The bank, through its officers or employees, does not draft Wills, trust agreements, or other legal documents for its customers. The bank recognizes that is solely an independent attorney's responsibility to prepare all legal documents and to determine when revision is necessary.

  • Can the bank help me find an attorney to help with my Will or estate plan?

    If you request a referral to an attorney, the policy of the bank is to provide you with a list of not less than three attorneys or firms known by the bank to be capable and responsible, and who are specialized in this area.

  • What happens to my estate when I die?

    Your Will names the personal representative who will oversee the settlement of your estate. (For persons who die without a Will, the court appoints an administrator whose duties resemble that of the personal representative.) The personal representative is responsible to all beneficiaries and the court for collection of assets, payment of expenses and taxes, filing of tax returns, and proper distribution in accordance with the provisions of the Will.

    Estate settlement can be quite lengthy, but good estate planning and careful selection of a personal representative can ease the disruption of income, and ensure management of the assets for the heirs.

  • Who should be my personal representative?

    The personal representative should be familiar with the special needs of your family; but, a friend or relative may not be the best choice. Estate settlement is time consuming and complex, involving complicated legal procedures and tax rules. For these reasons, many people choose to name the bank as their personal representative.

  • What are some of the duties of the personal representative?

    The personal representative:

    • Locates and collects all property, accounts, and assets of the decedent
    • Prepares an inventory of all assets and liabilities
    • Obtains necessary appraisals and valuations of the assets
    • Pays expenses, settles all claims, and legitimate debts of the decedent
    • Prepares accountings for all beneficiaries, and the court, where necessary
    • Coordinates the preparation of income and estate taxes
    • Manages any assets, including an ongoing business, if needed
    • Makes distribution of assets in accordance with the provisions of the Will
  • What are the advantages of naming the bank as personal representative?

    The bank has experienced, knowledgeable, and professional staff to handle the settlement of your estate. The bank has a duty to be impartial to all beneficiaries, and provides safety, stability, and prudent management of your assets, moreover, the bank trust services are conducted in absolute compliance with the strict regulations of governmental agencies. When acting as trustee, the bank will provide all interested parties with accurate, complete accountings of all activity no less than quarterly.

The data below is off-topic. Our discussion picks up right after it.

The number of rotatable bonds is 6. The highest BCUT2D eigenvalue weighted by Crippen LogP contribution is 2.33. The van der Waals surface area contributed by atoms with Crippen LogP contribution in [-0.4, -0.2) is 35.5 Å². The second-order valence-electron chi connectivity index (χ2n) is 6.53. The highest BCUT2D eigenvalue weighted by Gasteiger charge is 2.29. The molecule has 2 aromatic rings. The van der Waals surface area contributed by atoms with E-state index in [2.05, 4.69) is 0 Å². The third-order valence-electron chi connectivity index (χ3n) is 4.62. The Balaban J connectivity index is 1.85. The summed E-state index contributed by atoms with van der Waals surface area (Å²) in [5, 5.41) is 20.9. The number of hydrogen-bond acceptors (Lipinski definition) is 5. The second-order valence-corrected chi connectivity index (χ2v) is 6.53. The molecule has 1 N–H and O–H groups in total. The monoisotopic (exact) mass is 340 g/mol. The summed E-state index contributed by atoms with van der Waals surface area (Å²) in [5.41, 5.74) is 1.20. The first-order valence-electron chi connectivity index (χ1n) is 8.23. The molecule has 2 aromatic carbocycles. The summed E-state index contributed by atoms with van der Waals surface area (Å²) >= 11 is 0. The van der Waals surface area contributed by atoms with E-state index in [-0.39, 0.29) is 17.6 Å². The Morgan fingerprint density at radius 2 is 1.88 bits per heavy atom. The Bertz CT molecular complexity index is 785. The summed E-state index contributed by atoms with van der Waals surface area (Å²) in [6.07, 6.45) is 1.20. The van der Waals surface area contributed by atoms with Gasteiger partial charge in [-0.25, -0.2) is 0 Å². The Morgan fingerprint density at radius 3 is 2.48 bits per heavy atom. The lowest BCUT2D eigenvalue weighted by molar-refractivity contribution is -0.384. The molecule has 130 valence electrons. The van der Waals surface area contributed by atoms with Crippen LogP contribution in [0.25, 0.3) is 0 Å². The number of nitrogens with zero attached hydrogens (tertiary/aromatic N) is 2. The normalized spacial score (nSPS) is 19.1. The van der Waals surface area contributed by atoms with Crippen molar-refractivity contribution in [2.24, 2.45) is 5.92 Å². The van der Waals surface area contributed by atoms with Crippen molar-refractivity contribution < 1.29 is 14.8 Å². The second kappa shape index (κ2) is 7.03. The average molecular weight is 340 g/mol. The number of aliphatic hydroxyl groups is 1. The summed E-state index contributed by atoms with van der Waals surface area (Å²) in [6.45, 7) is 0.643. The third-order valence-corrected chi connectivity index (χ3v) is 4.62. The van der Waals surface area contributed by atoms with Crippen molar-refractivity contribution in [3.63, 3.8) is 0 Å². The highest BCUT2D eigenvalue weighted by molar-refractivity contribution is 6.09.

• Isn't joint tenancy ownership the best way to avoid probate?

    Since jointly owned property with the right of survivorship passes immediately to the survivor, many people use this ownership method, especially on bank accounts and real estate. This type of ownership is not without pitfalls. Because title passes outright to the surviving joint owner, the terms of the Will are bypassed, often resulting in unintended consequences. For example, your planned distributions, and tax savings, may be sacrificed for the convenience of having a joint check signer. Caution is recommended when changing account, or asset ownership; a quick call to your attorney can avoid costly, or undesirable disruptions to your estate plan.

Individual Retirement Accounts (IRAs)
  • What is a self-directed IRA? How is it different from other IRAs?

    The investments of all Individual Retirement Accounts (IRAs) are directed by the IRA holder. However, most IRA accounts offer specific options, such as CD’s or mutual funds, while the bank trust department self-directed IRA allows the client to select assets from different sources and different investment classes. The self-directed IRA with the trust department can hold securities, real estate, notes and mortgages, partnerships and closely held stocks, subject to regulatory guidelines, in a single account.

  • Can I rollover my retirement distribution to the bank trust department?

    The self-directed IRA with the trust department can accept rollover contributions as well as transfers from other IRAs. The trust department can accept either cash or assets as a rollover contribution or IRA transfer.